The Supreme Court judgment in the Sree Padmanabhaswamy case heaps injury on insult. While apparently reinstating the traditional trusteeship rights of the Travancore royals, the conditions and terms on which this is being done effectively forces the temple to depend on the state and various government nominees for day-to-day operations, and also make ends meet, given its meagre monthly collections from devotees.
Let’s leave aside the shift of power from the royal family to a five-member administrative committee headed by the Thiruvananthapuram District Judge, and two nominees from the Kerala and Union governments. Only the head priest and the royal family nominee can be said to be real stakeholders in the temple, and they have two votes in a panel of five.
But the real onerous nature of the judgement is in its fine print (read the full text of the judgement here). The most debilitating elements are the following:
One, following the return of the royals as the main hereditary trustees, the cost of providing security to this temple, which is said to house treasures worth over Rs 100,000 crore (or much more, if one were to compute their antique values), shifts back to the temple.
The temple’s actual income from devotee offerings is barely Rs 1.5 crore a month, and in Covid-19 times offerings are down even further. Currently, it is not in a position to even meet employee salaries. There is no way it can pay for its own security without state funding.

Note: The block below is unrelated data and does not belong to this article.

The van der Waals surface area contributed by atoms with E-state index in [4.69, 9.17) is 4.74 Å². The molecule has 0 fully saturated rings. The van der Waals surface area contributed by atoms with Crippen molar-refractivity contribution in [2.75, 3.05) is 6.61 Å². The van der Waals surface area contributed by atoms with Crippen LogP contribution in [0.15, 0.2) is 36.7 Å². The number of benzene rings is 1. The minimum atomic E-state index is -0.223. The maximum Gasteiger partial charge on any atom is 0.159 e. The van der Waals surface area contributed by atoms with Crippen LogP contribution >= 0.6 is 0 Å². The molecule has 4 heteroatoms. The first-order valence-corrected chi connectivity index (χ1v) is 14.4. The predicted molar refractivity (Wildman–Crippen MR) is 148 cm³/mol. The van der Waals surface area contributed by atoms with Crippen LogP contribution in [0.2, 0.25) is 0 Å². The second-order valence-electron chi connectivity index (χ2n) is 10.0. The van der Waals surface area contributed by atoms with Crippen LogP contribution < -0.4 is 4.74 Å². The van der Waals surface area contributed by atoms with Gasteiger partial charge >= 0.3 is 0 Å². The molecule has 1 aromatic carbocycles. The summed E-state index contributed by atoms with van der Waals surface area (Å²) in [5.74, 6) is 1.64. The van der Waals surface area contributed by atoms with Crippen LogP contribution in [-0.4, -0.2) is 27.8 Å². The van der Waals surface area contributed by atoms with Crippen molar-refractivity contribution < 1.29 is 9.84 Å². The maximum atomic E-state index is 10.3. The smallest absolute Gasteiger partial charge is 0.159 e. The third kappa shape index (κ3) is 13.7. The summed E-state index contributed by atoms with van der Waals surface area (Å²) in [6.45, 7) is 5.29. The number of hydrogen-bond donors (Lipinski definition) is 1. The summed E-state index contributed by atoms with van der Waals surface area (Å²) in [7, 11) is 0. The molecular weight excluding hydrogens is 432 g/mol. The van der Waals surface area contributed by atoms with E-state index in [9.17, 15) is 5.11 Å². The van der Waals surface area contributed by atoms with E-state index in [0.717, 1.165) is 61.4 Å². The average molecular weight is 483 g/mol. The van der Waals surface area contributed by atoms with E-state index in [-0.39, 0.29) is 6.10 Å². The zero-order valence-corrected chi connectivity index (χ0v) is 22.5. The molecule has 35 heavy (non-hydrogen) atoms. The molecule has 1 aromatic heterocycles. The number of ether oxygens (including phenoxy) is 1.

The judgement says: “It must also be stated that the present security arrangements as deployed by the state government shall be continued, but the expenses in that behalf shall be borne by the temple hereafter”.
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The state claims to have invested close to Rs 23 crore in security installations and personnel, though the annual variable costs of running the security establishment will itself cross the current collections from devotees. If the state demands that the temple now pay for its own security and the gadgetry and surveillance equipment provided by it, the temple may well be unable to do so.
Consider what the Supreme Court has done: it has effectively forced one of the richest temples in the country, with lots of land and gold and precious stones, to go to the communist state government with a begging bowl. One wonders what kind of subordinate relationship this will create between the traditional trustees and the state.
Two, the judgement has ordered a 25-year audit of the temple. It has asked the new advisory committee, to be headed by a retired high court judge, to “order audit for the last 25 years, as suggested by the learned amicus curiae. The audit shall be conducted by a firm of reputed chartered accountants.”
Such long-term audits have never been ordered even on scam-tainted promoters or companies, but a temple is supposed to do so. Needless to say, the audit will take years to complete, and during that time, the temple managers will be constantly looking over their shoulders about what surprise the CAs may spring on them.
What a wonderful way to free temples and then shackle them to a disastrous follow-through.
The Kerala government has said it will implement the court order and not appeal against it, but then why should it not? It now has the trustees in the position of supplicants it has always wanted.
The author is Editorial Director, Swarajya. Views are personal.
The article was first published on Swarajya website.
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